• Agree: Almost Missouri
    • Replies: @JimB
    , @HammerJack
  37. @JimB

    Soylent Green is People!

  38. JimB says:

    Soylent Green is People!

    POC will mean Protein of Color.

    • LOL: fish
  39. If half of the starving people would eat a starving person, there would only be half as many and they all would have just had a good meal. Lather, rinse, repeat.

  40. JimB says:
    @anon

    The authors suggest there are several ways to keep people from starving and to keep the climate crisis at bay, but the most impactful way to do this may be to cut the consumption of ruminant meat.

    Or reduce the birth rate of ruminant people.

  41. @Jokah Macpherson

    No need to hope more Borlaugs come along. Humanity could easily feed 10 billion people with modern technology, just applied more intensively. That’s why we yawned when the Earth’s population passed 5 billion, then 6 billion, 7 billion, ect.

  42. JimB says:
    @International Jew

    How many African Africans could be fed if every African American cut back to a diet consistent with maintaining a normal weight?

    What happened to Olestra? Anal leakage seems like a small price to pay to look good in designer jeans.

  43. @Redneck farmer

    Agree.

    “the World Resources Institute, a global research nonprofit that supports better use of natural resources to sustain a growing population.”

    There are loads of these “nonprofit” “NGOs”, all located in major coastal blue cities, none of whose staff have ever done a lick of farming, fishing, mining, lumbering, ranching or any of the other essential activities they purport to explicate, direct and advise on behalf of the “world”. They are all useless eaters, who in a real resource crunch would be among the first to succumb to their own uselessness.

    As Redneck farmer avers, there is probably more land on earth that is suitable for raising cattle but not for growing crops than there is good cropland. If the World Resources Institute were actually interested in maximizing calorie production, they would recommend maximum cattle stocking of these steppes, hills, and savanna. These healthful grass fed cattle would be a boon to mankind’s nutrition. The animals’ droppings would gradually increase soil fertility too.

    But World Resources Institute is in reality just an expensive sinecure for the Jen Chritensens of the world, from which platform they try scold their betters into living like the peons they wish them to be.

    • Agree: Alden
  44. @Anonymous

    For some reason, people are programmed to believe that a foregone burger will somehow magically appear as food on someone else’s plate somewhere else in the world. Maybe it’s because their mothers told them to clean their plate to help starving kids in Africa. But it doesn’t work that way.

    Food is a commodity like cars or smart phones or anything else. The calories can be produced as long as someone is willing and able to pay the price. Local wars and bad government policies can obviously keep food from getting to people. But the bigger issue is never really the maximum possible production level, but rather whether some people are so poor and unproductive that they can’t afford the price of food.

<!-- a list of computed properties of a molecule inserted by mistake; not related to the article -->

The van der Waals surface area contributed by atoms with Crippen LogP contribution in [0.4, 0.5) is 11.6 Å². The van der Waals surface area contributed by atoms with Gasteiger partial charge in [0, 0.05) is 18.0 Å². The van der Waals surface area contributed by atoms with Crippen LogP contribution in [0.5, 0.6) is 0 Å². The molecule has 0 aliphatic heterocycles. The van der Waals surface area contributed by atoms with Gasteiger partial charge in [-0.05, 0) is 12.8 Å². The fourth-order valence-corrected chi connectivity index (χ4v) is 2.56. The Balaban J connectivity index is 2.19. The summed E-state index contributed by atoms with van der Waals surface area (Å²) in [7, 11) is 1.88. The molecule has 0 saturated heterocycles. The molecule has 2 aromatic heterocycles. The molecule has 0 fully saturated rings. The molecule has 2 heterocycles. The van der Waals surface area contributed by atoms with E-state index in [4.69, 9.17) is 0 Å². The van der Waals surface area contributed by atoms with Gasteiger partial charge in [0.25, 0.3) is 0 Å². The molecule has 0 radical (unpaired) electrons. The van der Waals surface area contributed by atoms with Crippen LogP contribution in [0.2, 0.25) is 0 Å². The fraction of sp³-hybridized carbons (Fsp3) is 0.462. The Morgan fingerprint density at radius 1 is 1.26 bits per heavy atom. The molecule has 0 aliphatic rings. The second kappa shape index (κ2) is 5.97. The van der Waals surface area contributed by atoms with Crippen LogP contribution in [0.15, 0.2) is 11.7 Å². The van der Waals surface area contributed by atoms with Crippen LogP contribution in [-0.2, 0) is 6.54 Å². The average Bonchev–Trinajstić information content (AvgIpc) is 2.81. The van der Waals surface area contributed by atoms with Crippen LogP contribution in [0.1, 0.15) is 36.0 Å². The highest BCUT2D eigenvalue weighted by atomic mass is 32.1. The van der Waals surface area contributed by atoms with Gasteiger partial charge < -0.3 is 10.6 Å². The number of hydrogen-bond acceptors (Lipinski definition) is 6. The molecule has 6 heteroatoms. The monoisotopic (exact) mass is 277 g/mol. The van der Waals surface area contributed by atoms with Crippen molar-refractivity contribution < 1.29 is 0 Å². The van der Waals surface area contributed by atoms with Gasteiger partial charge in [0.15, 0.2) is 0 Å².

And BTW, apparently, ruminant grazing is actually the ecologically best ways to preserve top soils and prevent desertification.

    https://www.scientificamerican.com/article/can-livestock-grazing-stop-desertification/

    • Replies: @Alden
    , @Desiderius
  45. @Big Daddy Amin

    I think Jonathan Swift modestly proposed something like that way back in the Irish famine.

  46. @Hippopotamusdrome

    It’s people. Chuck Heston was really good in this one.

  47. Anonymous[146] • Disclaimer says:

    I don’t want to eat maggots but beetle larvae looks pretty appetizing. Plump and juicy.

  48. Anonymous[146] • Disclaimer says:

    Chances are they’ll come up with a way to lab meat. That way, animals won’t have to be killed anymore.

  49. Anonymous[344] • Disclaimer says:

    Doesn’t Sub-Saharan Africa have the most unexploited arable land of any place on Earth? Of course getting those acres firing on all cylinders will probably require an influx of whites, Indians or Chinese to keep everything running smoothly.

  50. Whiskey says: • Website

    The whole point White man is to make you eat bugs while big Man Blacks eat steak.

    Know your place White man!

    • Replies: @istevefan
  51. @JohnnyWalker123

    Are they really going to cut back on all this to feed the starving people of Africa?

    No, but soon the starving hordes of Africa will be here, not in Africa, and we collectively lack the will to stop them. I expect they’ll eat everything in sight and then eat us.

  52. @MikeatMikedotMike

    This is a stern test for the First Law of Journalism — would Jen really seem hotter if we all eat less beef?

    • LOL: Redneck farmer
    • Replies: @JimB
    , @MikeatMikedotMike
  53. HA says:
    @Redneck farmer

    “Feeding your cover crops to ruminants is the cheapest way to make them pay. Also, a large part of the world’s land is best used for grazing.”

    I think the problem is that much of the crops that ARE suitable for human consumption are nonetheless used in feedlots to finish cattle before slaughter, rather than being fed directly to humans. Clearly, that is economically viable under current market conditions (and current government subsidies), or they wouldn’t do it, but it’s inefficient from a pure acres-to-calories or acres-to-protein basis, not to mention the large amounts of extra water and methane production such practices entail.